Supreme Court of the United States
Last night’s Supreme Court’s decision to temporarily stay implementation of the Clean Power Plan was unexpected, and the ruling is, as counsel for one of the lead challengers acknowledged, “unprecedented.” Indeed, the Supreme Court itself found in a landmark 2011 case that the Clean Air Act “speaks directly” to carbon pollution from existing power plants.
The D.C. Circuit is now carefully reviewing the merits of the case on an expedited basis and has not concluded its review – but across America, states and leading companies know that we must reduce climate-destabilizing pollution from the power sector, and the Court’s actions will not slow down America’s race to protect our communities, our children and our economic well-being.
That race is driven by developments far broader and deeper than a temporary setback in litigation. There is every reason for our nation to work together to prepare for, and meet, pollution reduction requirements under America’s Clean Power Plan.
Across the country, low-carbon, low-cost energy resources are already coming online at historic rates. We’re cleaning up the soot and smog emissions from our power system, and providing healthier longer lives and cleaner power for millions of Americans. Numerous states and leading power companies have been pursuing a flexible system-wide approach to cutting carbon emissions for years, harnessing opportunities to save money, reduce air pollution, and build our clean energy economy. America’s race to cleaner power is moving full steam ahead.
As for the Clean Power Plan – safeguards that are supported by millions of Americans – the Supreme Court’s February 9th stay order is far from the final word. As a number of state attorneys general, leading power companies, state air pollution control officials, and legal experts have recognized, the Clean Power Plan rests on a solid legal foundation and is anchored in a rigorous technical record.
We believe that when the court examines the merits in light of the extensive, compelling technical record supporting the Clean Power Plan, with full briefing and oral argument –- a review it did not conduct before issuing the February 9th order – it will uphold these critical protections for climate and public health, and they will go into effect as scheduled in 2022.
In the meantime, America will make sure it is ready by continuing to make progress in cutting dangerous carbon pollution — bringing more than 100 GW of new wind, solar, and other renewable generation online in the next six years, and offsetting generation from more than 80 coal-fired power plants — all while forging economic prosperity.
Clean Energy Is Powering America Today
The transition to secure cleaner, low-carbon power is already well underway. In total, natural gas and clean power such as wind and solar have accounted for 94 percent of all new generation since 2000. In recent years, these trends have been tipping more and more in favor of zero-carbon clean power, offsetting more and more carbon pollution. Indeed, market experts project that zero-carbon generation will account for more than 75 percent of new generation in 2016.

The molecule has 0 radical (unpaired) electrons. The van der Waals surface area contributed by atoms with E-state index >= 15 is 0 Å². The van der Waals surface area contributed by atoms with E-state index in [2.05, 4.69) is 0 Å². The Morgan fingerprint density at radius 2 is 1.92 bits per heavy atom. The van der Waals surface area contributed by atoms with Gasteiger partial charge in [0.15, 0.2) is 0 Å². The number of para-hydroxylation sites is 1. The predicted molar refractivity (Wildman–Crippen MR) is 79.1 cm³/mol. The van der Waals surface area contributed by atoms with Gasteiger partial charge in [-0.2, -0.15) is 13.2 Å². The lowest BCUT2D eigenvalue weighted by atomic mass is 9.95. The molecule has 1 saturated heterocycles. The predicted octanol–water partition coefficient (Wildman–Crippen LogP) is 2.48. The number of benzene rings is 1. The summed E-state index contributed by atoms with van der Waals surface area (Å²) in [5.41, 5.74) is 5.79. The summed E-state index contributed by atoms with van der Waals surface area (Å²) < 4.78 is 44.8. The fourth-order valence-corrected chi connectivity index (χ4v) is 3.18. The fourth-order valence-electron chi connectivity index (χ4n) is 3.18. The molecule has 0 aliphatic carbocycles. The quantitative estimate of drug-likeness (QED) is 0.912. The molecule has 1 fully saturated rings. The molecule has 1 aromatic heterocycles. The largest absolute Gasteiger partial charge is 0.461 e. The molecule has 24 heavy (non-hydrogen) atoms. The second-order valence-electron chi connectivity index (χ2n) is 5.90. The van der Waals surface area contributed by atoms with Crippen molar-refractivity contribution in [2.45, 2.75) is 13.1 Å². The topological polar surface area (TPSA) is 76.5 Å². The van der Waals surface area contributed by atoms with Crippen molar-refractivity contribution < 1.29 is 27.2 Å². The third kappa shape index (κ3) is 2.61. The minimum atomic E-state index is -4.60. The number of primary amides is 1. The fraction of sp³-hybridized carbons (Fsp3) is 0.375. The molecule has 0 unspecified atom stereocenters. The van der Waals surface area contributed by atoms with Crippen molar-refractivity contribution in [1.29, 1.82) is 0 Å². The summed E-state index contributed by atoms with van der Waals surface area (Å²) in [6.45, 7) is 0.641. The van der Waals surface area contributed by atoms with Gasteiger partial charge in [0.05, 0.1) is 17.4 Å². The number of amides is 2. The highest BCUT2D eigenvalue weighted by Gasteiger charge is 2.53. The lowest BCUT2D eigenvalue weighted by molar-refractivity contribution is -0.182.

Behind these trends has been a steady decline in the cost of low- and zero-carbon electricity generating resources. Perhaps the most staggering changes are to be found in the solar industry, where prices have been falling for decades as the industry has matured, in part due to sustained investments here in the United States and abroad.
Since 2007 alone, the price of solar photovoltaic (PV) modules has fallen by more than 80 percent, and many industry analysts are projecting that these declines will continue. Meanwhile, sustained improvements in wind technology continue to reduce costs and increase capacity factors, while expanding opportunities across the nation
The very recent extension of the federal tax credits for renewables will be a further catalyst for zero carbon generation.
This new development will contribute to an expected wave of more than 100 GW of new renewables added to the grid between 2016 and 2021, which would offset generation from more than 80 coal-fired power plants. Power companies and state policymakers are recognizing and seizing the tremendous economic opportunity to secure these clean least-cost investments that will position their grid and their customers well to achieve vital reductions of carbon pollution.
America Has A Strong Time Tested History of Making Continuous Progress to Cut Dangerous Pollution from Power Plants While Growing Our Economy
America has long made continuous progress in reducing emissions from the power sector, while maintaining a low-cost and reliable electricity supply. Mercury levels in fish — the source of serious health risks, particularly for children — have been cut substantially in recent years as toxic emissions from power plants have declined. The Environmental Protection Agency’s (EPA) recent program to address cross-state air pollution will reduce soot- and smog-forming sulfur dioxide emissions by 73 percent and nitrogen oxide emissions by 54 percent from power plants in the eastern half of the U.S.
A separate standard will dramatically reduce mercury and other hazardous emissions from power plants, while also reducing soot-forming emissions by nearly twenty percent. At the same time, the Supreme Court’s recent decision to remove market barriers to certain energy efficiency programs unleashes a powerful opportunity to build a power system that avoids emissions in the first place.